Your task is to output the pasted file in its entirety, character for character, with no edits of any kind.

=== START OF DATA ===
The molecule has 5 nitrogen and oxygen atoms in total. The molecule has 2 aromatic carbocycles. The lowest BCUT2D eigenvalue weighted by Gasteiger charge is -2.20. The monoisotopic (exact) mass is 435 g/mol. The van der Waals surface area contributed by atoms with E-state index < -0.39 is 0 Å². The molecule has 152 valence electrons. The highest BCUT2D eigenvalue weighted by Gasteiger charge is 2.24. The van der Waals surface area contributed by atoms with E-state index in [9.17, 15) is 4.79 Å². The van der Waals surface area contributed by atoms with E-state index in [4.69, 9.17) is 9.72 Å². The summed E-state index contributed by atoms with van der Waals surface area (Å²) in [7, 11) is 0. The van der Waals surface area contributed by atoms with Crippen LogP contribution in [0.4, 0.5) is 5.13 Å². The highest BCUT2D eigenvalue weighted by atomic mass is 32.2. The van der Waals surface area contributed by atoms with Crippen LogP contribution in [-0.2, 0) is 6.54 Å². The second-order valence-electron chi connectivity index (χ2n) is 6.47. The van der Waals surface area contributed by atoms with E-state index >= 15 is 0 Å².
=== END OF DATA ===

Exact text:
The molecule has 5 nitrogen and oxygen atoms in total. The molecule has 2 aromatic carbocycles. The lowest BCUT2D eigenvalue weighted by Gasteiger charge is -2.20. The monoisotopic (exact) mass is 435 g/mol. The van der Waals surface area contributed by atoms with E-state index < -0.39 is 0 Å². The molecule has 152 valence electrons. The highest BCUT2D eigenvalue weighted by Gasteiger charge is 2.24. The van der Waals surface area contributed by atoms with E-state index in [9.17, 15) is 4.79 Å². The van der Waals surface area contributed by atoms with E-state index in [4.69, 9.17) is 9.72 Å². The summed E-state index contributed by atoms with van der Waals surface area (Å²) in [7, 11) is 0. The van der Waals surface area contributed by atoms with Crippen LogP contribution in [0.4, 0.5) is 5.13 Å². The highest BCUT2D eigenvalue weighted by atomic mass is 32.2. The van der Waals surface area contributed by atoms with Crippen LogP contribution in [-0.2, 0) is 6.54 Å². The second-order valence-electron chi connectivity index (χ2n) is 6.47. The van der Waals surface area contributed by atoms with E-state index >= 15 is 0 Å².